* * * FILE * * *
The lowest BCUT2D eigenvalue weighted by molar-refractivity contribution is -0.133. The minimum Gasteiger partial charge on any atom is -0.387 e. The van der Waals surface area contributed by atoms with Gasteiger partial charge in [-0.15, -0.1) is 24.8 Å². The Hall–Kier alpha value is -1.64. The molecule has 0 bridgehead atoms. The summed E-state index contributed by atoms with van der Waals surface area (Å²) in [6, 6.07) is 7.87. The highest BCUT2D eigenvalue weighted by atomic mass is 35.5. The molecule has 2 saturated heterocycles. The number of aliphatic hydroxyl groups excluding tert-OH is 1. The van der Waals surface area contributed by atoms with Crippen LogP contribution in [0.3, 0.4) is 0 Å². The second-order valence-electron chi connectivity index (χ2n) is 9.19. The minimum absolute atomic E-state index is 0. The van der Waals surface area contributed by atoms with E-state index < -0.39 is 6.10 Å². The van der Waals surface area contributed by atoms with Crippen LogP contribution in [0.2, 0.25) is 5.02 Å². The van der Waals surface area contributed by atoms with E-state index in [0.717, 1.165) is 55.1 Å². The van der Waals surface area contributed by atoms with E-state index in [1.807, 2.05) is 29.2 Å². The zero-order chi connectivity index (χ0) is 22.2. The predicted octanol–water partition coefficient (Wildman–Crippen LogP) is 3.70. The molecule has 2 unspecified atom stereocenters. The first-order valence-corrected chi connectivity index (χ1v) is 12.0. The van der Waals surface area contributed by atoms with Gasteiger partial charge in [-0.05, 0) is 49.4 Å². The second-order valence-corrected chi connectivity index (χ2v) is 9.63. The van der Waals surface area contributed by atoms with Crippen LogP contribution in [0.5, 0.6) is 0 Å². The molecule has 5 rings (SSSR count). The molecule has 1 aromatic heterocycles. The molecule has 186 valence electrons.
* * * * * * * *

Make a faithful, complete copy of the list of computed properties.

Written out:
The lowest BCUT2D eigenvalue weighted by molar-refractivity contribution is -0.133. The minimum Gasteiger partial charge on any atom is -0.387 e. The van der Waals surface area contributed by atoms with Gasteiger partial charge in [-0.15, -0.1) is 24.8 Å². The Hall–Kier alpha value is -1.64. The molecule has 0 bridgehead atoms. The summed E-state index contributed by atoms with van der Waals surface area (Å²) in [6, 6.07) is 7.87. The highest BCUT2D eigenvalue weighted by atomic mass is 35.5. The molecule has 2 saturated heterocycles. The number of aliphatic hydroxyl groups excluding tert-OH is 1. The van der Waals surface area contributed by atoms with Crippen LogP contribution in [0.3, 0.4) is 0 Å². The second-order valence-electron chi connectivity index (χ2n) is 9.19. The minimum absolute atomic E-state index is 0. The van der Waals surface area contributed by atoms with E-state index < -0.39 is 6.10 Å². The van der Waals surface area contributed by atoms with Crippen LogP contribution in [0.2, 0.25) is 5.02 Å². The van der Waals surface area contributed by atoms with E-state index in [0.717, 1.165) is 55.1 Å². The van der Waals surface area contributed by atoms with E-state index in [1.807, 2.05) is 29.2 Å². The zero-order chi connectivity index (χ0) is 22.2. The predicted octanol–water partition coefficient (Wildman–Crippen LogP) is 3.70. The molecule has 2 unspecified atom stereocenters. The first-order valence-corrected chi connectivity index (χ1v) is 12.0. The van der Waals surface area contributed by atoms with Gasteiger partial charge in [-0.05, 0) is 49.4 Å². The second-order valence-corrected chi connectivity index (χ2v) is 9.63. The van der Waals surface area contributed by atoms with Crippen LogP contribution in [0.5, 0.6) is 0 Å². The molecule has 5 rings (SSSR count). The molecule has 1 aromatic heterocycles. The molecule has 186 valence electrons.